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Wednesday, June 11, 2003
Speaking of the WMD "intelligence failure," Fareed Zakaria has a very good column about how that seems to be kind of a syndrome for the neo-con kids:
It all started with the now famous “Team B” exercise. During the early 1970s, hard-line conservatives pilloried the CIA for being soft on the Soviets. As a result, CIA Director George Bush agreed to allow a team of outside experts to look at the intelligence and come to their own conclusions. Team B—which included Paul Wolfowitz—produced a scathing report, claiming that the Soviet threat had been badly underestimated...The reality was that even the CIA’s own estimates—savaged as too low by Team B—were, in retrospect, gross exaggerations. In 1989, the CIA published an internal review of its threat assessments from 1974 to 1986 and came to the conclusion that every year it had “substantially overestimated” the Soviet threat along all dimensions.
In the 1990s, some of these same conservatives decided that China was the new enemy. The only problem was that China was still a Third World country and could hardly be seen as a grave threat to the United States. What followed was wild speculation about the size of the Chinese military and accusations that it had engaged in massive theft of American nuclear secrets. This came to a crescendo with the publication of the Cox Commission Report in 1999, which claimed that Chinese military spending was twice what the CIA estimated. The Cox report is replete with speculation, loose assumptions and errors of fact. The book it footnotes for its military-spending numbers, for example, does not say what the report claims.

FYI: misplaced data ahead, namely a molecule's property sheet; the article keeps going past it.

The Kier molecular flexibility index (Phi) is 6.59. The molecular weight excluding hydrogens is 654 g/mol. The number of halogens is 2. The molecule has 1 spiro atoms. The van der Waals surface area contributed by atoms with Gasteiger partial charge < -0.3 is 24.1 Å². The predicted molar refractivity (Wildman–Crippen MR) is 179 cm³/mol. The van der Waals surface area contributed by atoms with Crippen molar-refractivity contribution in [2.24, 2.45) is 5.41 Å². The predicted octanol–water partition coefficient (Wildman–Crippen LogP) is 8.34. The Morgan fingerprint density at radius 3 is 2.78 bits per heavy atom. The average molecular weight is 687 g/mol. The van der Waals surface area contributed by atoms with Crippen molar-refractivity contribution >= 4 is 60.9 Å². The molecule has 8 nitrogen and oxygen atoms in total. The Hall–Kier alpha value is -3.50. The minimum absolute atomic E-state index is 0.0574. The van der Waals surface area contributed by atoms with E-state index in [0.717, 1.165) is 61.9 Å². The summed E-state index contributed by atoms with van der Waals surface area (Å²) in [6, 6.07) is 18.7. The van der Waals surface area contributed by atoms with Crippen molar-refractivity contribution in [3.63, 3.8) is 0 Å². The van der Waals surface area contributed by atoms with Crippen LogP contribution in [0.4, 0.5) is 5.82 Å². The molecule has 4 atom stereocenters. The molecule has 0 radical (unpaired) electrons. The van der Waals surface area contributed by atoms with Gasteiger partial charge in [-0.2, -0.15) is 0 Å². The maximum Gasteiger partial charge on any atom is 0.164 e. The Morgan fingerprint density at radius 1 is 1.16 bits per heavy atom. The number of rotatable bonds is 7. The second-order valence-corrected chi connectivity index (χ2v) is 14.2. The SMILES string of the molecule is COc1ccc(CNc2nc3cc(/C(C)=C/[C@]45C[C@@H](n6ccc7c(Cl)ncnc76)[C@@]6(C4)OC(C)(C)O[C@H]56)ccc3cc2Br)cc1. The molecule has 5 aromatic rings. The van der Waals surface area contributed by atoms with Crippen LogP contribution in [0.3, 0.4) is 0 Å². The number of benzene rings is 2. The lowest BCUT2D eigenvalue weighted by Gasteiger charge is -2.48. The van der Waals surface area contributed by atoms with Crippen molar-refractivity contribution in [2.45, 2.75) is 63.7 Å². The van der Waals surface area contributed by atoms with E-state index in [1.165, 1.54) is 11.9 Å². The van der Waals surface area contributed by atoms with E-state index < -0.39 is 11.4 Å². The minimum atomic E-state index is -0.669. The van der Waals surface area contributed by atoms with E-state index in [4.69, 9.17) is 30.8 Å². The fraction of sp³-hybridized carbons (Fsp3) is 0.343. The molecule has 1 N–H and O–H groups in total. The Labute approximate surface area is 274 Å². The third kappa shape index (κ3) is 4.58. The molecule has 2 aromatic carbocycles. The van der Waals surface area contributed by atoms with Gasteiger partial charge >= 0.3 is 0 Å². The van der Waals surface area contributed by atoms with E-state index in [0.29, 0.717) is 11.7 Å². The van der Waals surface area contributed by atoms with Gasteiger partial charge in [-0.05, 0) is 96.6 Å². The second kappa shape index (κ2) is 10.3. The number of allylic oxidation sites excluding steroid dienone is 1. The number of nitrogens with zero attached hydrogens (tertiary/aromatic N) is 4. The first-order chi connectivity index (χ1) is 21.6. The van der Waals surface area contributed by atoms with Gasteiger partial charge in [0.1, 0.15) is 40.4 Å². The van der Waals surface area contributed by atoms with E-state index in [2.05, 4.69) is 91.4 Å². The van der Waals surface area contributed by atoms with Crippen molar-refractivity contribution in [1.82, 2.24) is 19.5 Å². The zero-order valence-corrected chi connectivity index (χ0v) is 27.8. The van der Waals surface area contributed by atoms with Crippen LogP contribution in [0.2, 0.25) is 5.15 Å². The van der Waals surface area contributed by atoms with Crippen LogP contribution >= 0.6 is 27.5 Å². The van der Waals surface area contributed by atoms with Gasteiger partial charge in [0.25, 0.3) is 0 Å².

Iraq is part of a pattern. In each of these cases, arguments about the threat posed by a country rest in large part on the character of the regime. The Team B report explains that the CIA’s analysis was flawed because it was based on too much “hard data”—meaning facts—and neglected to divine Soviet intentions. The Chinese regime is assumed to be a mortal danger because it is Leninist. Saddam was assumed to be working on a vast weapons program because he was an evil man.
The analysis was flawed because it used hard facts? Hee hee hee. That's some postmodern shit right there, Mr. Wolfowitz!